‘With hindsight, the crisis history of late capitalism since the 1970s appears as an unfolding of the old fundamental tension between capitalism and democracy – a gradual process that broke up the forced marriage arranged between the two after the Second World War. In so far as the legitimation problems of democratic capitalism turned into [end p.4] accumulation problems, their solution called for a progressive emancipation of the capitalist economy from democratic intervention. The securing of a mass base for modern capitalism thus shifted from the sphere of politics to the market, understood as a mechanism for the production of greed and fear, in a context of increasing insulation of the economy from mass democracy. I shall describe this as the transformation of the Keynesian political-economic institutional system of postwar capitalism into a neo-Hayekian economic regime.
‘My conclusion will be that, unlike the 1970s, we may now really be near the end of the postwar political-economic formation – an end which, albeit in a different way, was foretold and even wished for in the crisis theories of ‘late capitalism’. What I feel sure about is that the clock is ticking for democracy as we have come to know it, as it is about to be sterilized as redistributive mass democracy and reduced to a combination of the rule of law and public entertainment. This splitting of democracy from capitalism through the splitting of the economy from democracy [Streeck’s emphasis] – a process of de-democratization of capitalism through the de-economization of democracy – has come a long way since the crisis of 2008, in Europe just as elsewhere.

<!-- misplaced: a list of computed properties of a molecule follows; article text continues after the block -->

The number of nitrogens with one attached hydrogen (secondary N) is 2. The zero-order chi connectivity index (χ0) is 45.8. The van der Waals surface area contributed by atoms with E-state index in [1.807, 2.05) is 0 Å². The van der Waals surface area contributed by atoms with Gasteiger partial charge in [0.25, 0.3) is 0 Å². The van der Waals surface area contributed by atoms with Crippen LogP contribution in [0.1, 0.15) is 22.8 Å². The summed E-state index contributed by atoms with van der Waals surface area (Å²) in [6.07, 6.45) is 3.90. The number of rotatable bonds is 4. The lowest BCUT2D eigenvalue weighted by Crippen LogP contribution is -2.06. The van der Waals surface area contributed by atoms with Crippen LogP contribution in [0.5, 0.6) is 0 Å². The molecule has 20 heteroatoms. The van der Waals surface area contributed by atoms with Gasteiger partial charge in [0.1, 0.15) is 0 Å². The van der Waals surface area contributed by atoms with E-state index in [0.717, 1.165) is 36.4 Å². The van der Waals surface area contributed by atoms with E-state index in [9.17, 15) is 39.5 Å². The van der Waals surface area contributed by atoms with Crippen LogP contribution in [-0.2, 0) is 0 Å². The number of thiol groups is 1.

‘It must remain an open question, however, whether the clock is also ticking for capitalism. Institutionalized expectations in a transformed democracy under neoliberalism to make do with the justice of the market are evidently by no means incompatible with capitalism. But, despite all the efforts at re-education, diffuse expectations of socia1 justice still present in sections of the population may resist channelling into laissez-faire market democracy and even provide an impetus for anarchistic protest movements [my emphasis]. Such a possibility was indeed repeatedly considered in the old crisis theories. It is not clear, though, that protests of that kind are a threat to the capitalist ‘two-thirds society’ looming on the horizon or to global ‘plutonomy’; [end p.5] various techniques for managing an abandoned underclass, developed and tested in the United States, appear thoroughly exportable also to Europe. More critical could be the question of whether, if monetary doping with its potentially dangerous side effects has to be abandoned at some point, other growth drugs will be available to keep capital accumulation under way in the rich countries of the world. On this we can only speculate – as I do in the concluding remarks of this book.’ (Streek, 2014, pp. 4-6)
To me this means that ‘the present possibilities of compromise and reform’ have been ‘completely exhausted’, and that this will involve ‘the disappearance of one’s own familiar world’, hence now is surely the time for a Tagorean or permaculture world.